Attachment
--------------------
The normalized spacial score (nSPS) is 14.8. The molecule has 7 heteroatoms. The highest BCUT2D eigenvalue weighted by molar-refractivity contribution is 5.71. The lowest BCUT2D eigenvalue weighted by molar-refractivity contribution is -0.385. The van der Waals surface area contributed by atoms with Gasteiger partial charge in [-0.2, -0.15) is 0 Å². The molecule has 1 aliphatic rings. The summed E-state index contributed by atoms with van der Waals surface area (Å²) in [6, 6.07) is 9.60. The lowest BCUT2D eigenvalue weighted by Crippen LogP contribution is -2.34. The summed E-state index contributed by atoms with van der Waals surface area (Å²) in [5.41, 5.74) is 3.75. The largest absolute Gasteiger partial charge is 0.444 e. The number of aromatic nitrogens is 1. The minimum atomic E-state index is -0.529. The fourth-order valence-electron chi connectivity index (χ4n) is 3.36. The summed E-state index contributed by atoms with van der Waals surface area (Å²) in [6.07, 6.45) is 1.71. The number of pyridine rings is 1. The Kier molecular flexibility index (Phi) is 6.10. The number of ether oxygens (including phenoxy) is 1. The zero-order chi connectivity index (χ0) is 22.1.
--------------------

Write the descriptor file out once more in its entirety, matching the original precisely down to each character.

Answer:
The normalized spacial score (nSPS) is 14.8. The molecule has 7 heteroatoms. The highest BCUT2D eigenvalue weighted by molar-refractivity contribution is 5.71. The lowest BCUT2D eigenvalue weighted by molar-refractivity contribution is -0.385. The van der Waals surface area contributed by atoms with Gasteiger partial charge in [-0.2, -0.15) is 0 Å². The molecule has 1 aliphatic rings. The summed E-state index contributed by atoms with van der Waals surface area (Å²) in [6, 6.07) is 9.60. The lowest BCUT2D eigenvalue weighted by Crippen LogP contribution is -2.34. The summed E-state index contributed by atoms with van der Waals surface area (Å²) in [5.41, 5.74) is 3.75. The largest absolute Gasteiger partial charge is 0.444 e. The number of aromatic nitrogens is 1. The minimum atomic E-state index is -0.529. The fourth-order valence-electron chi connectivity index (χ4n) is 3.36. The summed E-state index contributed by atoms with van der Waals surface area (Å²) in [6.07, 6.45) is 1.71. The number of pyridine rings is 1. The Kier molecular flexibility index (Phi) is 6.10. The number of ether oxygens (including phenoxy) is 1. The zero-order chi connectivity index (χ0) is 22.1.